What is an “invisible disability?”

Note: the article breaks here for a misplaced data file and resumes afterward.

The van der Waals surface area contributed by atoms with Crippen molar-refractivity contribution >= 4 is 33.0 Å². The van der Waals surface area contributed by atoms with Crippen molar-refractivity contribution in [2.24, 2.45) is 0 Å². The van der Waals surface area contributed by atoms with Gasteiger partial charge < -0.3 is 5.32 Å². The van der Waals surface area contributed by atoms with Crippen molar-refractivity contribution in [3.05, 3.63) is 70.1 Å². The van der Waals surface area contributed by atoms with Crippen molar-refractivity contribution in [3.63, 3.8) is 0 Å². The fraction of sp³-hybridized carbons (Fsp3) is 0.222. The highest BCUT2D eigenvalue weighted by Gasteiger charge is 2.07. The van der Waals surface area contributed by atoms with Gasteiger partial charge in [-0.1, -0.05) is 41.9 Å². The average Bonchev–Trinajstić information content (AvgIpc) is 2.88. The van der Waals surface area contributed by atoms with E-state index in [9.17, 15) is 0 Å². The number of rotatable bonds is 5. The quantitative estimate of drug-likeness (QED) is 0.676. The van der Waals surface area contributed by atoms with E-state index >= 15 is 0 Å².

“Invisible disability” is pretty much what it sounds like: a disability that may not be obvious to the casual observer, but one that nevertheless impacts the person who has it in a number of ways—-often to the point of impacting the daily life of the afflicted person. “Invisible disability” is most often used to describe conditions like Chronic Fatigue Syndrome, Fibromyalgia, the early stages of MS, Restless Leg Syndrome (RLS), Lupus, Epilepsy, sleep disorders, Irritable Bowel Syndrome (IBS), and chronic pain. The term is also used to describe mental health conditions that adversely impact one’s daily life and functioning. Often, people with invisible disabilities do not use “conventional” markers of disability, such as a cane, wheelchair or assistance animal. Because invisible disabilities are not easily discernable to the casual observer, many of these disabilities are not taken seriously by many able-bodied people, or even thought of as disabling conditions.